Why the Arameans?

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By: K. Lawson Younger, Jr.

With the publication of my new book, A Political History of the Arameans, people have asked, “why a book on the Arameans?” It is not always easy answering this question. In some confessional circles if I say, “the Arameans were an important people group mentioned in the Bible,” I get smiles and approving nods. If I say much more, there is a sliding scale of facial expression: starting with bewilderment and quickly moving to disinterest. Sometimes the question is “why a book on the Armenians?!” which, of course, requires an explanation regarding these ancient/modern people, why they are important, and how they are different from the subject of my book.

Yet, the Arameans were a remarkable group of linguistically related entities who played a very significant role in the history and culture of the ancient Near East. Emerging across a wide swath of Syria and northern Iraq after the collapse of Late Bronze Age kingdoms, their greatest legacy was undoubtedly the West Semitic Aramaic language—the lingua franca of the late Neo-Assyrian Empire and then the Near East until the arrival of Greek.

But Arameans contributed in many other ways to Iron Age civilization. Aramean political history sees a bewildering number of states at war with neighbors, including the Luwian polities of northwest Syria, the Israelites under David and Solomon, and most consequentially, the Neo-Assyrian Empire. But unlike their better-known neighbors, and because of their complexity, the Arameans remain poorly appreciated.

Politically, the Arameans were characterized by wide-ranging diversity, dictated in part by the geographic areas where they resided or moved, from the steppe regions east of Damascus to the irrigation agriculture zones of southern Mesopotamia. Neighboring peoples also dramatically impacted the Arameans. The fact that the Arameans adapted to their various geographic and cultural environments makes the study of their history both intriguing and challenging.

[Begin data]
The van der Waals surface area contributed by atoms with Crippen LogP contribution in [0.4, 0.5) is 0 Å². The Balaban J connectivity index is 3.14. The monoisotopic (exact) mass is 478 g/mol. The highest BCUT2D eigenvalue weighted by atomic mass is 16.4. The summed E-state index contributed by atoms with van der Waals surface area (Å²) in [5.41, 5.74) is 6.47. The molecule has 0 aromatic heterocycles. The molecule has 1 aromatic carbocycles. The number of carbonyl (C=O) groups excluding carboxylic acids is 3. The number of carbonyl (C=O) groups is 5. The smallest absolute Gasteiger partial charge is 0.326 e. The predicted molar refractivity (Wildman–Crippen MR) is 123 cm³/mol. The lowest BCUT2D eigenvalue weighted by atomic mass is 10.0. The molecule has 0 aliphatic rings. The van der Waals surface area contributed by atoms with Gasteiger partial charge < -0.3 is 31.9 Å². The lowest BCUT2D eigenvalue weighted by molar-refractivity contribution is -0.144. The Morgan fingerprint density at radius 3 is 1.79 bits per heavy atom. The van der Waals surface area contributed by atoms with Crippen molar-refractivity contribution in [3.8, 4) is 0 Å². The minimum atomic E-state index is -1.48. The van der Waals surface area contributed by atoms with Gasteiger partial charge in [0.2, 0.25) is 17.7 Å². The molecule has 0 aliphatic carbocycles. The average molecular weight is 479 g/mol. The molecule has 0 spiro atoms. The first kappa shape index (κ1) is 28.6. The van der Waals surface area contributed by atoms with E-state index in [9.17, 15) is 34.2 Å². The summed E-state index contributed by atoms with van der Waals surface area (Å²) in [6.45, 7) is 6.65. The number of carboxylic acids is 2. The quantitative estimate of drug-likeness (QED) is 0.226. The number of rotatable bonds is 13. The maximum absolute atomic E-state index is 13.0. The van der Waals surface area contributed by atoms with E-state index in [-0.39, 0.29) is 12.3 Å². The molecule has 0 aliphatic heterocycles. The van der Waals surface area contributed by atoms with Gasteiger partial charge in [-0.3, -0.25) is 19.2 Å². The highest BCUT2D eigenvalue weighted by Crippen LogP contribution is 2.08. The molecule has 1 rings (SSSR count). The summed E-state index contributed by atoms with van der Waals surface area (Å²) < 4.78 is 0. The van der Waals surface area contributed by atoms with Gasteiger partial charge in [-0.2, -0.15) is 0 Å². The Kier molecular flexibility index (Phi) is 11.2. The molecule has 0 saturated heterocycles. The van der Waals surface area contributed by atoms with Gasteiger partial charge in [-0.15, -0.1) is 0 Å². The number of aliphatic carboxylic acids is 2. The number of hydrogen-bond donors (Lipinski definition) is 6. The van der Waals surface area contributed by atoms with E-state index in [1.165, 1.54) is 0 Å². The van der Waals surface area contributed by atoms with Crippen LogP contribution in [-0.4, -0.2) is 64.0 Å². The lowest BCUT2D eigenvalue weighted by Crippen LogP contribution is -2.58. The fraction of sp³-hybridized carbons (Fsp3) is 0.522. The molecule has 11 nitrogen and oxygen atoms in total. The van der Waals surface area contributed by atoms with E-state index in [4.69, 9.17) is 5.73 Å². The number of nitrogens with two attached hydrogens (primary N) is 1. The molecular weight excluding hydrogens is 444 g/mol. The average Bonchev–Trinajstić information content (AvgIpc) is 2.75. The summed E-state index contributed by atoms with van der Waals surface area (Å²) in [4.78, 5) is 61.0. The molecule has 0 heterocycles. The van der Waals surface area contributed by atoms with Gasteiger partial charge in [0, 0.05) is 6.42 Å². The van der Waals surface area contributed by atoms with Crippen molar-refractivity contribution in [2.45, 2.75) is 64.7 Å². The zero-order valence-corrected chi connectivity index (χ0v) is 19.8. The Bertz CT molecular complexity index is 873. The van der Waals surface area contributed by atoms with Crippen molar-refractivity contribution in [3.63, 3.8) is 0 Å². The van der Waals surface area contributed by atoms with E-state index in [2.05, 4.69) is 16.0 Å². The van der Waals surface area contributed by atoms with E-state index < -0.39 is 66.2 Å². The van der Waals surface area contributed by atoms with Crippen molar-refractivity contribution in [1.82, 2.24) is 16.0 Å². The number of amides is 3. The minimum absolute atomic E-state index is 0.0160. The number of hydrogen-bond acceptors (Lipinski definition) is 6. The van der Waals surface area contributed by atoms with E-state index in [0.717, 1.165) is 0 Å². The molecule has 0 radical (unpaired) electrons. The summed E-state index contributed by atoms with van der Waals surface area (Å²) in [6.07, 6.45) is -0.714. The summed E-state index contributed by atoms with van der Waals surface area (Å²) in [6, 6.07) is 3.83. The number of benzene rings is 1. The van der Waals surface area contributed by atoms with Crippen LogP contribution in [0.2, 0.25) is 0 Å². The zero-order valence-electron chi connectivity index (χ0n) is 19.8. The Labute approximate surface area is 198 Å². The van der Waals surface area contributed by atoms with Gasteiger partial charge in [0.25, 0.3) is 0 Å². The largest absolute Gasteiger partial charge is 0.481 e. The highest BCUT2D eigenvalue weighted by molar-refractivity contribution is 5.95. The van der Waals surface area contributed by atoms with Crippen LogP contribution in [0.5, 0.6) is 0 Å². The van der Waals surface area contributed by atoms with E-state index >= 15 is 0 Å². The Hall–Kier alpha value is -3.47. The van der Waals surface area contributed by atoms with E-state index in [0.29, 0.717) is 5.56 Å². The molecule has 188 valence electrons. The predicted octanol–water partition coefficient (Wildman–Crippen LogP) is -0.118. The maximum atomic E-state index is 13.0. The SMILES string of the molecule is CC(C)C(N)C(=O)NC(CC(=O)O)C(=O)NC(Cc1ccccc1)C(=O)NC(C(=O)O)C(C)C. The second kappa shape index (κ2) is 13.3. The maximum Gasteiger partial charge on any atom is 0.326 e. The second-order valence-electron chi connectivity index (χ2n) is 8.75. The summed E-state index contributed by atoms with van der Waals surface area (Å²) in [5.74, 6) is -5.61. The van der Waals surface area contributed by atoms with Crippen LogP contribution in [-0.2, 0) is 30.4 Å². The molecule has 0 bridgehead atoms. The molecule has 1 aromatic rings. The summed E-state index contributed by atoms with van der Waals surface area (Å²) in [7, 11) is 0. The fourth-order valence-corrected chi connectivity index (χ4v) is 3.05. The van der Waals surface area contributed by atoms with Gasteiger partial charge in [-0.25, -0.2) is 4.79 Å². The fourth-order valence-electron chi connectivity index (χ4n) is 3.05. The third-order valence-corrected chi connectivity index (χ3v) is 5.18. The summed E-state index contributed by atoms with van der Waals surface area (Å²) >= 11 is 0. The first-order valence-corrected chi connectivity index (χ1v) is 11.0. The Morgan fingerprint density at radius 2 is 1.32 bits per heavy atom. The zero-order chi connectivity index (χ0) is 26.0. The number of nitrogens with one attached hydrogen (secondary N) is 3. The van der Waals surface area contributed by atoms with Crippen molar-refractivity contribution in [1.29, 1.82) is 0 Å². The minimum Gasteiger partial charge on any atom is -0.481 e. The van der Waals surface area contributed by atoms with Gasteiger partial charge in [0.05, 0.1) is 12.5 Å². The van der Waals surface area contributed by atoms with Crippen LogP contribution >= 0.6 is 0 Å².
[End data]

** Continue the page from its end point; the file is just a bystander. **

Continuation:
Zincirli, ancient Sam'al, citadel N hall, court official orthostat.

Zincirli, ancient Sam’al, citadel N hall, court official orthostat.

In my book, I explore these amazing people and their political structures, from the earliest origins in the Bronze Age to the demise of the last independent polities. While earlier histories of the Arameans tended to concentrate on their states, I have attempted a more detailed study of all levels of Aramean social entities, including tribes, their constituent clans and, above them, confederations. These social groups nested within one another, and split off and recombined as circumstances dictated. Genealogy was key: the dead were included in the community of the living, providing the links, real and imagined, between Aramean communities.

One of the best ways to engage Arameans is through a regional approach. I have investigated the various Aramean polities by examining four regions: the region of the Jezirah of northern Mesopotamia (where Assyrian power and influence was a particular challenge); Anatolian/North Syrian (where in the Iron I and II there was cultural symbiosis between the Arameans and the local Indo-European speaking Luwians); the Levant (central and southern Syria—a region that is still obscure in many ways); and finally, southern Mesopotamian (where the indigenous Babylonians and Chaldean groups—along with the geography—combined to create a very different environment for Arameans). Some Aramean entities opted to remain simply individual clan or tribal groups, others chose to configure tribal confederations, and still others set up tribal kingdoms.